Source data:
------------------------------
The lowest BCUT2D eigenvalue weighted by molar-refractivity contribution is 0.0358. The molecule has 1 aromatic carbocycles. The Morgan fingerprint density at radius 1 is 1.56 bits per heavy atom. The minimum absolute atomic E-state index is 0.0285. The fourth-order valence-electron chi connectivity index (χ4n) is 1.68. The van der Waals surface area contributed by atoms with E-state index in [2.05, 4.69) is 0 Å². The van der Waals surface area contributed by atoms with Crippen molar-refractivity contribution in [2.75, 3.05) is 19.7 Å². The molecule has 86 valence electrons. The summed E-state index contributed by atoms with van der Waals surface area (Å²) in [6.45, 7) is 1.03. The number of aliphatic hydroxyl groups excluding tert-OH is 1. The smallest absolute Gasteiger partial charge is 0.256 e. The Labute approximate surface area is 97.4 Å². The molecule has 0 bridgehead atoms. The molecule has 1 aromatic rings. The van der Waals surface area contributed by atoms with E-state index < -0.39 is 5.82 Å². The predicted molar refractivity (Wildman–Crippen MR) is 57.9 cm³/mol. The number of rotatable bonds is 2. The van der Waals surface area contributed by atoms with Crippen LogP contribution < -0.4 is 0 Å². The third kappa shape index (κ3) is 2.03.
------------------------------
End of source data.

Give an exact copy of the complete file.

The lowest BCUT2D eigenvalue weighted by molar-refractivity contribution is 0.0358. The molecule has 1 aromatic carbocycles. The Morgan fingerprint density at radius 1 is 1.56 bits per heavy atom. The minimum absolute atomic E-state index is 0.0285. The fourth-order valence-electron chi connectivity index (χ4n) is 1.68. The van der Waals surface area contributed by atoms with E-state index in [2.05, 4.69) is 0 Å². The van der Waals surface area contributed by atoms with Crippen molar-refractivity contribution in [2.75, 3.05) is 19.7 Å². The molecule has 86 valence electrons. The summed E-state index contributed by atoms with van der Waals surface area (Å²) in [6.45, 7) is 1.03. The number of aliphatic hydroxyl groups excluding tert-OH is 1. The smallest absolute Gasteiger partial charge is 0.256 e. The Labute approximate surface area is 97.4 Å². The molecule has 0 bridgehead atoms. The molecule has 1 aromatic rings. The van der Waals surface area contributed by atoms with E-state index < -0.39 is 5.82 Å². The predicted molar refractivity (Wildman–Crippen MR) is 57.9 cm³/mol. The number of rotatable bonds is 2. The van der Waals surface area contributed by atoms with Crippen LogP contribution < -0.4 is 0 Å². The third kappa shape index (κ3) is 2.03.